0 of 8192 characters used
    Post Comment

    No comments yet.


    This website uses cookies

    As a user in the EEA, your approval is needed on a few things. To provide a better website experience, uses cookies (and other similar technologies) and may collect, process, and share personal data. Please choose which areas of our service you consent to our doing so.

    For more information on managing or withdrawing consents and how we handle data, visit our Privacy Policy at:

    Show Details
    HubPages Device IDThis is used to identify particular browsers or devices when the access the service, and is used for security reasons.
    LoginThis is necessary to sign in to the HubPages Service.
    Google RecaptchaThis is used to prevent bots and spam. (Privacy Policy)
    AkismetThis is used to detect comment spam. (Privacy Policy)
    HubPages Google AnalyticsThis is used to provide data on traffic to our website, all personally identifyable data is anonymized. (Privacy Policy)
    HubPages Traffic PixelThis is used to collect data on traffic to articles and other pages on our site. Unless you are signed in to a HubPages account, all personally identifiable information is anonymized.
    Amazon Web ServicesThis is a cloud services platform that we used to host our service. (Privacy Policy)
    CloudflareThis is a cloud CDN service that we use to efficiently deliver files required for our service to operate such as javascript, cascading style sheets, images, and videos. (Privacy Policy)
    Google Hosted LibrariesJavascript software libraries such as jQuery are loaded at endpoints on the or domains, for performance and efficiency reasons. (Privacy Policy)
    Google Custom SearchThis is feature allows you to search the site. (Privacy Policy)
    Google MapsSome articles have Google Maps embedded in them. (Privacy Policy)
    Google ChartsThis is used to display charts and graphs on articles and the author center. (Privacy Policy)
    Google AdSense Host APIThis service allows you to sign up for or associate a Google AdSense account with HubPages, so that you can earn money from ads on your articles. No data is shared unless you engage with this feature. (Privacy Policy)
    Google YouTubeSome articles have YouTube videos embedded in them. (Privacy Policy)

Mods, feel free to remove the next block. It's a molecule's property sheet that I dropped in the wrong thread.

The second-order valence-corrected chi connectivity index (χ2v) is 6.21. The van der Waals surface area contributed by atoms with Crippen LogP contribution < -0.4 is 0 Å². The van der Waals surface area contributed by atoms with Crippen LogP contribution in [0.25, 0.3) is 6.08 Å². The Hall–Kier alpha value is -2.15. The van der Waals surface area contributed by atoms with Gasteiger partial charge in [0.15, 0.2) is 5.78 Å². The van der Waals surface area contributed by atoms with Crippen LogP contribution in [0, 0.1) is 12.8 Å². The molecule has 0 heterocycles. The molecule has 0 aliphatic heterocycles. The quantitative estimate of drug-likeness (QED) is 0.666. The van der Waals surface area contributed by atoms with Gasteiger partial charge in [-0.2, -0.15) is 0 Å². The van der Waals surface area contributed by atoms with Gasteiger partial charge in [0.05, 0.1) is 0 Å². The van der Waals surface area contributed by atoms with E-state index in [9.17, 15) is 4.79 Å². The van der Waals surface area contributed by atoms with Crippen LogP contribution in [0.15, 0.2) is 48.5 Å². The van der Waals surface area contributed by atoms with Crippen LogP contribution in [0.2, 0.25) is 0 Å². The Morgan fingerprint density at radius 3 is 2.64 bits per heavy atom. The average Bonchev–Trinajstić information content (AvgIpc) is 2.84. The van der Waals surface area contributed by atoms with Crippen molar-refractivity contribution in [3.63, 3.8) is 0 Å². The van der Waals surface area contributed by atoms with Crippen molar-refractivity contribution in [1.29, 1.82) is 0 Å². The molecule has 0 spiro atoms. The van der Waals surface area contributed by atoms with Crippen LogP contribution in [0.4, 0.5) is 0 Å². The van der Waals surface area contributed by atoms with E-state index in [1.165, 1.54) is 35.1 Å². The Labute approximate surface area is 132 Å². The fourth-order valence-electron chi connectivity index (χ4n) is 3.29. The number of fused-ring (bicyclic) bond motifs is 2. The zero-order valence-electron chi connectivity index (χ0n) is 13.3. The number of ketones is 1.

VimeoSome articles have Vimeo videos embedded in them. (Privacy Policy)
    PaypalThis is used for a registered author who enrolls in the HubPages Earnings program and requests to be paid via PayPal. No data is shared with Paypal unless you engage with this feature. (Privacy Policy)
    Facebook LoginYou can use this to streamline signing up for, or signing in to your Hubpages account. No data is shared with Facebook unless you engage with this feature. (Privacy Policy)
    MavenThis supports the Maven widget and search functionality. (Privacy Policy)
    Google AdSenseThis is an ad network. (Privacy Policy)
    Google DoubleClickGoogle provides ad serving technology and runs an ad network. (Privacy Policy)
    Index ExchangeThis is an ad network. (Privacy Policy)
    SovrnThis is an ad network. (Privacy Policy)
    Facebook AdsThis is an ad network. (Privacy Policy)
    Amazon Unified Ad MarketplaceThis is an ad network. (Privacy Policy)
    AppNexusThis is an ad network. (Privacy Policy)
    OpenxThis is an ad network. (Privacy Policy)
    Rubicon ProjectThis is an ad network. (Privacy Policy)
    TripleLiftThis is an ad network. (Privacy Policy)
    Say MediaWe partner with Say Media to deliver ad campaigns on our sites. (Privacy Policy)
    Remarketing PixelsWe may use remarketing pixels from advertising networks such as Google AdWords, Bing Ads, and Facebook in order to advertise the HubPages Service to people that have visited our sites.
    Conversion Tracking PixelsWe may use conversion tracking pixels from advertising networks such as Google AdWords, Bing Ads, and Facebook in order to identify when an advertisement has successfully resulted in the desired action, such as signing up for the HubPages Service or publishing an article on the HubPages Service.
    Author Google AnalyticsThis is used to provide traffic data and reports to the authors of articles on the HubPages Service. (Privacy Policy)
    ComscoreComScore is a media measurement and analytics company providing marketing data and analytics to enterprises, media and advertising agencies, and publishers. Non-consent will result in ComScore only processing obfuscated personal data. (Privacy Policy)
    Amazon Tracking PixelSome articles display amazon products as part of the Amazon Affiliate program, this pixel provides traffic statistics for those products (Privacy Policy)